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Unformatted text preview: 828 IEEE 'I'RANSACI'lONS ON POWER ELECTRONICS, VOL 19, NO. 3. MAY 2004 On Some Misinterpretations
of the Instantaneous Reactive Power p—q Theory Leszek S. Czarnecki, Fellow, IEEE Abstract—The main features of the instantaneous reactive
power (IRP) pq Theory, considered as a power theory of
threephase systems, are analyzed in this paper using the theory
of the currents’ physical components (CPC).'This analysis shows
that the p and q powers are not associated with separate power
phenomena, but with multiple phenomena. Moreover, the results
of the IRP pq Theory contradict some common interpretations
of power phenomena in threephase circuits. Namely, according
to the IRP pq Theory the instantaneous reactive current can
occur even if a load has zero reactive power, Q. Similarly, the
instantaneous active current can occur even if a load has zero
active power, P. Moreover, these two currents in circuits with a
sinusoidal supply voltage can be nonsinusoidal even if there is
no source of current distortion in the load. The analysis shows
that a pair of values of instantaneous active and reactive p and
q powers does not enable us to draw any conclusion with respect
to the power properﬁes of threephase unbalanced loads even in
a sinusoidal situation. Thus, the Instantaneous Reactive Power
pq Theory does not identify power properties of such loads
instantaneously. This conclusion may have an importance for
control algorithms of active power ﬁlters. The paper reveals the
relationship between the p and q powers and the active, reactive
and unbalanced powers, P, Q, and D and speciﬁes the required
energy storage capability of activerpower ﬁlters operated under
sinusoidal unbalaneed conditions. Index Terms—Active current, active power ﬁlters, apparent
power, currents’ physical components (CPC) power theory, in
stantaneous active power, instantaneous reactive power, reactive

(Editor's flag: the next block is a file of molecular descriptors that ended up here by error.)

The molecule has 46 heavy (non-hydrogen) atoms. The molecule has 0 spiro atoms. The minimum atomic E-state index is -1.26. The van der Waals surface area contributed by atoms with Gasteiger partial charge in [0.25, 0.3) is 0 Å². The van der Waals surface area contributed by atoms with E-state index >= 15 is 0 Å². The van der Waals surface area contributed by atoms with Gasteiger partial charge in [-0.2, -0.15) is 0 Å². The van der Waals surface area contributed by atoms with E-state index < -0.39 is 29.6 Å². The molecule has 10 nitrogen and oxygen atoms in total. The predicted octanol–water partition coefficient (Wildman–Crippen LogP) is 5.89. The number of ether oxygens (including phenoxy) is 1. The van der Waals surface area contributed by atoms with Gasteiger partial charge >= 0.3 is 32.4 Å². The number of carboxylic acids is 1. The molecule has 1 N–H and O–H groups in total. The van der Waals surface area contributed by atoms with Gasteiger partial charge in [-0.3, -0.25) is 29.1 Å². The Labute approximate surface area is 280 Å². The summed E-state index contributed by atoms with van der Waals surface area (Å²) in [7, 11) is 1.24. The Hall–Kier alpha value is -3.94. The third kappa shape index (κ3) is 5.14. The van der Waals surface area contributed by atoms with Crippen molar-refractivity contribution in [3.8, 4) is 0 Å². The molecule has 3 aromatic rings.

current, switching compensators, unbalanced power, unbalanced
systems. I. INTRODUCTION HE INSTANTANEOUS reactive power (IRP) p—q Theory,
developed by Akagi, Kanazawa and Nabae, [l], [2], pro
vides mathematical fundamentals for the control of switching
compensators, known commonly as “active power ﬁlters.”
Although there is still substantial confusion [3] with respect
to power phenomena in electrical systems and there are reports
[4], [5] on some shortcomings of the IRP p—q Theory, it seems to
be well established [6]—[9] in the electrical engineering commu
nity involved in switching compensator design. Moreover, there
are attempts [10]—[l2] to provide deeper fundamentals for this
Theory and it is becoming a theoretical tool for power proper
ties of threephase system analysis [13]—[15] and instrumenta tion [16]. Manuscript received March 14, 2003; revised October 15, 2003. Recom
mended by Associate Editor H. du T. Mouton. The author is with the Electrical and Computer Engineering Depart
ment, Louisiana State University, Baton Rouge, LA 70802 USA (email:
[email protected]; czameck®ee.lsu.edu). Digital Object Identiﬁer 10.1109/I'PEL.2004.826500 When the IRP p—q Theory is considered as a theoretical fun
damental for a control algorithm design, it is irrelevant whether
it interprets power properties of electrical circuits correctly or
not. It is enough that it enables the achievement of the control
objectives. However, when it is considered as a power theory
one could expect that it does provide a credible interpretation of
power phenomena in electrical systems. Having this expectation in mind, the following dilemma oc
curs. Power properties of threephase, threewire systems with
only sinusoidal voltages and currents, i.e., even without any har
monic distortion, are determined by three independent features
of the system. 1) permanent energy transmission and associated active
power, P; 2) presence of reactive elements in the load and associmed
reactive power, Q; 3) load imbalance that causes supply current asymmetry and